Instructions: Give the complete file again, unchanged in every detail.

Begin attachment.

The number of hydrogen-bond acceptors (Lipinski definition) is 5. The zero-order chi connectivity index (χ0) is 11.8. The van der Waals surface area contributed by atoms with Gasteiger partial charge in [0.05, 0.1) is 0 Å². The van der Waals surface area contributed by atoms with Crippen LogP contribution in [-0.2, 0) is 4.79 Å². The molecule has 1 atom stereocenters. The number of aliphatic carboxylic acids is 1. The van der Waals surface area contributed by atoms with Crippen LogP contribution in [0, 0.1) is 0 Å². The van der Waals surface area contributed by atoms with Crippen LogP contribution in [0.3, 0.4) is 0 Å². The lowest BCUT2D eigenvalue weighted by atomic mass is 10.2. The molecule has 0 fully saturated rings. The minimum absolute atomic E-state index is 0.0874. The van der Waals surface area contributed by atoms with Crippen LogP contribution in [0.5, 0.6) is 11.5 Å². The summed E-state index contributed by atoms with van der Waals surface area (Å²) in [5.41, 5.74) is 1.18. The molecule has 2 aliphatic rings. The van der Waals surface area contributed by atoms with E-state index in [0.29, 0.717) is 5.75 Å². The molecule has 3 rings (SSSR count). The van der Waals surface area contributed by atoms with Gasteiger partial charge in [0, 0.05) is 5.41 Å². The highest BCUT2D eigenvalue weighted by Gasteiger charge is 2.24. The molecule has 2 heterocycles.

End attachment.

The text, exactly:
The number of hydrogen-bond acceptors (Lipinski definition) is 5. The zero-order chi connectivity index (χ0) is 11.8. The van der Waals surface area contributed by atoms with Gasteiger partial charge in [0.05, 0.1) is 0 Å². The van der Waals surface area contributed by atoms with Crippen LogP contribution in [-0.2, 0) is 4.79 Å². The molecule has 1 atom stereocenters. The number of aliphatic carboxylic acids is 1. The van der Waals surface area contributed by atoms with Crippen LogP contribution in [0, 0.1) is 0 Å². The van der Waals surface area contributed by atoms with Crippen LogP contribution in [0.3, 0.4) is 0 Å². The lowest BCUT2D eigenvalue weighted by atomic mass is 10.2. The molecule has 0 fully saturated rings. The minimum absolute atomic E-state index is 0.0874. The van der Waals surface area contributed by atoms with Crippen LogP contribution in [0.5, 0.6) is 11.5 Å². The summed E-state index contributed by atoms with van der Waals surface area (Å²) in [5.41, 5.74) is 1.18. The molecule has 2 aliphatic rings. The van der Waals surface area contributed by atoms with E-state index in [0.29, 0.717) is 5.75 Å². The molecule has 3 rings (SSSR count). The van der Waals surface area contributed by atoms with Gasteiger partial charge in [0, 0.05) is 5.41 Å². The highest BCUT2D eigenvalue weighted by Gasteiger charge is 2.24. The molecule has 2 heterocycles.